Friday, June 20, 2014

Scientists Attempt to Create Zombie Passenger Pigeon Using Genetic Engineering

By using a museum specimen DNA, a group of geneticists are hoping to bring back life an extinct passenger pigeon.

With a view to ‘rescue’ endangered and extinct species that went from billions to zero in just a few decades, a non profit organisation namely Revive & Restore aims to use genetics.

An attempt to revive an extinct animal using museum specimen DNA, the Great Passenger Pigeon Comeback is the first project by the organisation. The technique could be used to bring back hundreds of other extinct species if proved successful.

“The goal … is to bring the passenger pigeon all the way back using the genome of the band-tailed pigeon and state-of-the-art genomic technology,” Revive & Restore explained.

“The genomes of the two birds will be compared in close detail, to determine which differences are most crucial. The data and analysis will begin with the process of converting viable band-tailed DNA into viable passenger pigeon DNA.”

The passenger pigeon was chosen mainly because it was hunted to extinction by humans in the early 1900s. The flock being one of the rare species was spotted in Ontario in 1866 taking 14 hours to pass.

Upon arrivals of Europeans in North America, it was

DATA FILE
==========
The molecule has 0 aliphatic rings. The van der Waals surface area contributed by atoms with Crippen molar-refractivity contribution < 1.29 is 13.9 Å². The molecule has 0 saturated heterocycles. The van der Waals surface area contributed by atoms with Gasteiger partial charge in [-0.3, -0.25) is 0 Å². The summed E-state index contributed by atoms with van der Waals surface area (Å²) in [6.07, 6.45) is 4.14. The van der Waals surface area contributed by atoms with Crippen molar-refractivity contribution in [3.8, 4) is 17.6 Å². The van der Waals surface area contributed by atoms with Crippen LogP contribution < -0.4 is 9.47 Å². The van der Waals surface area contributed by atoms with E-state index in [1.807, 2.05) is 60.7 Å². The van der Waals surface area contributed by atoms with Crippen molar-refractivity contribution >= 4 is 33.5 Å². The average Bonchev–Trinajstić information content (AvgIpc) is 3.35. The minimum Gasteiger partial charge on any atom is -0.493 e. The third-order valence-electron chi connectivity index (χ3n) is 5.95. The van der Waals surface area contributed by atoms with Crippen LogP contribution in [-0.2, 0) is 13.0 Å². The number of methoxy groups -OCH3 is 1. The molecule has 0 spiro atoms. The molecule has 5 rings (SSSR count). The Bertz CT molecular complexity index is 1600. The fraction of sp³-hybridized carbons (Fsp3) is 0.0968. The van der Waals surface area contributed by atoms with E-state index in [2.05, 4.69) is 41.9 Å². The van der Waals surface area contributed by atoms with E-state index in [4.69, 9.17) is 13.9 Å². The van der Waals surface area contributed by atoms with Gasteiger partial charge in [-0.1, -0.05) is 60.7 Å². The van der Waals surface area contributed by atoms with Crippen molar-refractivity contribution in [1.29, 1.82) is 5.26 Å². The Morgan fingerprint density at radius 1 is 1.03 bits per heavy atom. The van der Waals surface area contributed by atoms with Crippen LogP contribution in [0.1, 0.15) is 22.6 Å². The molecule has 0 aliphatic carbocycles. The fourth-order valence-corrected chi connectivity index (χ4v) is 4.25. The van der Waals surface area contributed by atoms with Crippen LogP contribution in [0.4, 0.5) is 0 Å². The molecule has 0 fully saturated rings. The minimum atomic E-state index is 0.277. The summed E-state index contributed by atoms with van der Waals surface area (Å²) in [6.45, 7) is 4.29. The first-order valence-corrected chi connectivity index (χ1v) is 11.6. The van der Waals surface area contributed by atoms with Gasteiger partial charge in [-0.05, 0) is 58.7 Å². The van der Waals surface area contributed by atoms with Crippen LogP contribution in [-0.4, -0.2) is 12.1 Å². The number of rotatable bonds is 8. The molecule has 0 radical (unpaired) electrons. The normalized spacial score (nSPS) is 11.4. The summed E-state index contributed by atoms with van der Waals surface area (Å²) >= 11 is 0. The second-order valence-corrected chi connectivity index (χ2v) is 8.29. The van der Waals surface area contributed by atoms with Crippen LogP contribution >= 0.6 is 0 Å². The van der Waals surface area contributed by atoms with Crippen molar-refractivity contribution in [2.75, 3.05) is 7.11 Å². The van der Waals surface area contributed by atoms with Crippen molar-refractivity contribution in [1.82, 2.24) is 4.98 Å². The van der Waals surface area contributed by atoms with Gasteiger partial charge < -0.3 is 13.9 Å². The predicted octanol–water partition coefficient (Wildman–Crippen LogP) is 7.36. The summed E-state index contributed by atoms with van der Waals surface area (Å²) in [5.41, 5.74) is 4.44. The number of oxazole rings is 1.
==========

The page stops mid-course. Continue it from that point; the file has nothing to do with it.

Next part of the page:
estimated as existence of 3 to 5 billion Passenger Pigeons.

The passenger pigeon was termed as a ‘model species’ at the ‘optimal mddle ground of ease and difficulty’ by the organisation while picking a species.

“An extinct mouse would be an easy win for de-extinction, but it does not challenge us to produce the methods necessary to revive birds or reptiles,” they said..

The experts are looking for the most viable full genome sequencing candidate after analysing the DNA of 12 passenger pigeons trying to assemble the full genomic code.

“We are now initiating research designs for the isolation and culturing of band-tailed pigeon primordial germ cells, which are necessary to perform the genome engineering to create passenger pigeons,” they added.

“Based on our results, we hypothesize that ecological conditions that dramatically reduced population size under natural conditions could have interacted with human exploitation in causing the passenger pigeon’s rapid demise.”

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